Reset - Part One
A walk through the wild North Yorkshire Moors
Stretched out before my eyes the moors are wild, wondrous, and wide. I needed this, I think, taking a deep breath that hits the back of my throat and travels down smoothly into my stomach where it balloons and bubbles with happiness. I close my eyes as I let the breath work its way back out of my body slowly—each last drop of happy air—until I feel I might lie down breathless in the soft cushiony heather and simply let the earth absorb me; envelope me in its vastness.
Sometimes life becomes narrow—not just my boat and the canal, but life itself. The ache to stand before something expansive overwhelms me. I need that space—to shout out my pain, tell my dreams, remind myself that I am, sometimes, insignificant amidst the power of nature. The moors are of particular importance to me as these are the childhood playground of my mother and, consequently, have woven their way into the heart of my very being.
As we drive into them I feel a sense of calm as green and sandy planes spread out before me like a well-loved blanket. I itch to get out of the car; to get into them. We park in a little village we like where tractors trundle past and the yeasty homely smell of freshly-baked bread wafts across benches where hardy folk take coffee from reusable cups.
I’m not dressed for walking in the modern-day sense—I never am. “Laurie Lee walked to Spain in his brogues!” is something I am well-known for saying. And it’s true—I need nothing much to head out into the wilds. In fact, on this, a favourite walk, I often stroll barefoot the whole way.
We pick up flapjacks from the little shop, slipping them into our pockets before marching up the road. It’s Easter so cars seem more plentiful and I will my feet to walk faster, to get away from the tarmac. When we step onto the soft grass, my daughter and I kick our shoes off and let the cool, squelchy mud spread beneath our soles. Moss green matted blades tickle our toes. The air has a chill to it and our feet begin to turn red with cold. We march on towards the stone walls; sometimes talking, sometimes in silence, marvelling at our 16yo dog as she valiantly proves that she is not yet done with life.
I am joyous.
Light. Free. Inspired.
I let my daughter and husband walk ahead as I turn to soak up the view down into the valley. The river glints beneath lemon sunlight, shaggy sheep bumble their way across stony ground, their bulky coats wiggling in time with each sure step. My fingers instinctively reach for the piece of Jade strung around my neck. “I know you’re here, Mum,” I say out into the wind, and I feel at peace. There is a comfort in knowing that when we die, so a part of us lives on in all we have touched, created, nurtured.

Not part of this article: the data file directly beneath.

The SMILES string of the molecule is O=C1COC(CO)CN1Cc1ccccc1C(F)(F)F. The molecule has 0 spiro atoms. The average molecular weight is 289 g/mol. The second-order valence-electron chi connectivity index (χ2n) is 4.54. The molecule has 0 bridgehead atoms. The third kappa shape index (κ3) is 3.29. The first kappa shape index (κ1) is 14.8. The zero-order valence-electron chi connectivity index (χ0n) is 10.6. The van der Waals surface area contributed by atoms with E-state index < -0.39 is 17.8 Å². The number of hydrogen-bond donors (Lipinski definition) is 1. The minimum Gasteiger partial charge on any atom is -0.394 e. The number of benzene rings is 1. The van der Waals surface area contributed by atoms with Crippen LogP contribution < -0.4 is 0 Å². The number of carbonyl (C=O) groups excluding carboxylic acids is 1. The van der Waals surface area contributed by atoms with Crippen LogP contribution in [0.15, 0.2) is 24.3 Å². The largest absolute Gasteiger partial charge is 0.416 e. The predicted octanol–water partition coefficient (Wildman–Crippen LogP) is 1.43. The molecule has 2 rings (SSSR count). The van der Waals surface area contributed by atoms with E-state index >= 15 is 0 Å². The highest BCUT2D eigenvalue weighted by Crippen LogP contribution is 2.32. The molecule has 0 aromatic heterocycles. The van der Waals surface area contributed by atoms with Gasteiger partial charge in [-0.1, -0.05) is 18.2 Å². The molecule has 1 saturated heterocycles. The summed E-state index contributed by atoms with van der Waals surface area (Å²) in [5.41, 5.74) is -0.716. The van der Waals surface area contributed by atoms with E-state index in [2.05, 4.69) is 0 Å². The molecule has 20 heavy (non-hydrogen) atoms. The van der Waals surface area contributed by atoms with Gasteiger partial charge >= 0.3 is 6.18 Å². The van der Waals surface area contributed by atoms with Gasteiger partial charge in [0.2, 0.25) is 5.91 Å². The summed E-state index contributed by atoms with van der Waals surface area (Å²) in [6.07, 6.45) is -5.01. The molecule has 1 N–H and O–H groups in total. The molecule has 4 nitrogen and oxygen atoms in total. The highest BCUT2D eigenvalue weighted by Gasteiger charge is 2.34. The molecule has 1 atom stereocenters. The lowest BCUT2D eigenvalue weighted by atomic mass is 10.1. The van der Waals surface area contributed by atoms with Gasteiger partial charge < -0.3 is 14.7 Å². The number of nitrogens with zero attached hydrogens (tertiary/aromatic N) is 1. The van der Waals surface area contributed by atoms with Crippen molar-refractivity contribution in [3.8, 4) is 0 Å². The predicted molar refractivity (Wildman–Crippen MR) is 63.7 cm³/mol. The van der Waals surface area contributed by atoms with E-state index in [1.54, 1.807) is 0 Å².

This is where I would like to live on, out in the wild hills, mountains, beaches—all the expanses of land on this earth. Out here there are no rules, no expectations, no space to sully our minds. Consequently my mind is blank with beauty. I feel only goodness; a raging fire of compassion for all things burning inside of me.
The trees, the animals, the landscape—they all expect nothing of me other than the assurance that I will be kind. They don’t judge, for anything—and all—that I am. Instead, I am accepted.
We continue to walk until we reach the brook. It babbles and gurgles as our dogs drink in great galloping gulps, and we settle ourselves onto rocks covered with a sheen of forest green. Munching our flapjacks we chat easily, absorbing the shades of spring as she unveils her verdant face more and more with each passing day.
I want to stay here forever, I think, in this moment. To be in total peace and bliss. Hidden from the things that drag me down, confuse, or leave me lost.
Here, in nature, I am home.
Our walk opens out from woodland into marshland, and then back to expanse, stretched out before me. I close my eyes, breathe in through my nose, and wrap my arms around myself knowing that whatever life throws my way, here is where tranquility can be found.
Driving back to our holiday cottage we are silent. Parking up my daughter leaps out to creak the iron gate open. Pushing the key into the door we then assume our positions for the production line that is effective in wiping our dogs down swiftly. We leave our shoes scattered in the hallway and continue wordlessly into the kitchen where the kettle clicks on, a chair screeches as it is pulled away from the table, and we slowly edge ourselves back into the land of humans, the memories of earth smeared upon our skin.